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Pediatrics. 2017 Nov;140(5). pii: e20171305. doi: 10.1542/peds.2017-1305. Epub 2017 Oct 10.

Co-occurrence of Type 1 Diabetes and Celiac Disease Autoimmunity.

Author information

1
Diabetes Programs Division, Pacific Northwest Research Institute, Seattle, Washington; wah@uw.edu.
2
Department of Pediatrics, Health Informatics Institute, University of South Florida, Tampa, Florida.
3
Department of Pediatrics, Children's Hospital Colorado, University of Colorado, Aurora, Colorado.
4
Center for Biotechnology and Genomic Medicine, Augusta University, Augusta, Georgia.
5
Institute of Diabetes Research, Helmholtz Zentrum München, Oberschleißheim, Germany.
6
Department of Clinical Sciences, Skåne University Hospital, Lund University, Malmö, Sweden.
7
Department of Pediatrics, Turku University Central Hospital, Turku, Finland.
8
Center for Public Health Genomics, University of Virginia, Charlottesville, Virginia.
9
Children's Hospital of Oakland Research Institute, Oakland, California; and.
10
Diabetes Branch, National Institute of Diabetes and Digestive and Kidney Diseases, National Institutes of Health, Bethesda, Maryland.

Abstract

BACKGROUND AND OBJECTIVES:

Few birth cohorts have prospectively followed development of type 1 diabetes (T1D) and celiac disease (CD) autoimmunities to determine timing, extent of co-occurrence, and associated genetic and demographic factors.

METHODS:

In this prospective birth cohort study, 8676 children at high genetic risk of both diseases were enrolled and 5891 analyzed in median follow-up of 66 months. Along with demographic factors and HLA-DR-DQ, genotypes for HLA-DPB1 and 5 non-HLA loci conferring risk of both T1D and CD were analyzed.

RESULTS:

Development of persistent islet autoantibodies (IAs) and tissue transglutaminase autoantibodies (tTGAs), as well as each clinical disease, was evaluated quarterly from 3 to 48 months of age and semiannually thereafter. IAs alone appeared in 367, tTGAs alone in 808, and both in 90 children. Co-occurrence significantly exceeded the expected rate. IAs usually, but not always, appeared earlier than tTGAs. IAs preceding tTGAs was associated with increasing risk of tTGAs (hazard ratio [HR]: 1.48; 95% confidence interval [CI]: 1.15-1.91). After adjusting for country, sex, family history, and all other genetic loci, significantly greater co-occurrence was observed in children with a T1D family history (HR: 2.80), HLA-DR3/4 (HR: 1.94) and single-nucleotide polymorphism rs3184504 at SH2B3 (HR: 1.53). However, observed co-occurrence was not fully accounted for by all analyzed factors.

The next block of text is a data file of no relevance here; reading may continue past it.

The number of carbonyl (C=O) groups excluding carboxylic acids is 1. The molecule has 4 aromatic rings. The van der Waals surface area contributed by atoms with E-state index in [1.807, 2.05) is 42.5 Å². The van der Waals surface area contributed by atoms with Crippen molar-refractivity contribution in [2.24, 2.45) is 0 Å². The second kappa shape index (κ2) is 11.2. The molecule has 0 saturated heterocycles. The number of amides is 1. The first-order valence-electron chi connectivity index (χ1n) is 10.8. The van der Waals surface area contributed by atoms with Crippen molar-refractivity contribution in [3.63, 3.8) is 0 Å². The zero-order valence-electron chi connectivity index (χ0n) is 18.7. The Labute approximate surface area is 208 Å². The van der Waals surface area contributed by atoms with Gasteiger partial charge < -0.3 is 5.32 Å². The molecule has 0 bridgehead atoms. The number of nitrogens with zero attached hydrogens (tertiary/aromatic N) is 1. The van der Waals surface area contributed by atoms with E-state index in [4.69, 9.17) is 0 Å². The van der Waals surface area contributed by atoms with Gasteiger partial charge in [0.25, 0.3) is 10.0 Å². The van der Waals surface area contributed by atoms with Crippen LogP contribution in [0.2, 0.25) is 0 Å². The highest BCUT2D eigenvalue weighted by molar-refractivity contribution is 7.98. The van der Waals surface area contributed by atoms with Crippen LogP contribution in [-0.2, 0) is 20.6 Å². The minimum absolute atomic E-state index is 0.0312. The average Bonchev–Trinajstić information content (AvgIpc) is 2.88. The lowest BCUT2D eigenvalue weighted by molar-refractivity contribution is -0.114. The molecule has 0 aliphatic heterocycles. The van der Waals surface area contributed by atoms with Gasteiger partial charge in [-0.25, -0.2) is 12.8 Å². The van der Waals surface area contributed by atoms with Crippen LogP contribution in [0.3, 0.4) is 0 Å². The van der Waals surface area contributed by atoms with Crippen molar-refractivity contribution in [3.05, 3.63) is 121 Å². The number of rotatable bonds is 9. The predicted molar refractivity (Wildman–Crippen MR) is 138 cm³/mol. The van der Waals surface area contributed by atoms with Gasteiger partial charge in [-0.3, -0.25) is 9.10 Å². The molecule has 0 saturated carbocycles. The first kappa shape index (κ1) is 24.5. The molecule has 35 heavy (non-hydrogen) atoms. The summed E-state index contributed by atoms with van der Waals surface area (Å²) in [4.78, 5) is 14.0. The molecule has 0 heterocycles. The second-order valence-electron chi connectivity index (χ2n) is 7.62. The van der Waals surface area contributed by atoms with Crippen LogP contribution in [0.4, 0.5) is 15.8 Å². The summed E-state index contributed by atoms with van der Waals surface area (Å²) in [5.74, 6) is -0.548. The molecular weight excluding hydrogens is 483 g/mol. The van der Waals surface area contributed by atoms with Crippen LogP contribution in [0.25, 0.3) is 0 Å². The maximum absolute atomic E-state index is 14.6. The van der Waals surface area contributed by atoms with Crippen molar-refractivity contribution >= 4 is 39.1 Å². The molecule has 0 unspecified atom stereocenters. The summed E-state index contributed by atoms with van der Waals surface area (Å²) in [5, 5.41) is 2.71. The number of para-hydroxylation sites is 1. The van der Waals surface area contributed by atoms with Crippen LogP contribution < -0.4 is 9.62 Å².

CONCLUSIONS:

In early childhood, T1D autoimmunity usually precedes CD autoimmunity. Preceding IAs significantly increases the risk of subsequent tTGAs. Co-occurrence is greater than explained by demographic factors and extensive genetic risk loci, indicating that shared environmental or pathophysiological mechanisms may contribute to the increased risk.

PMID:
29018046
PMCID:
PMC5654393
DOI:
10.1542/peds.2017-1305
[Indexed for MEDLINE]
Free PMC Article

Conflict of interest statement

POTENTIAL CONFLICT OF INTEREST: The authors have indicated they have no potential conflicts of interest to disclose.

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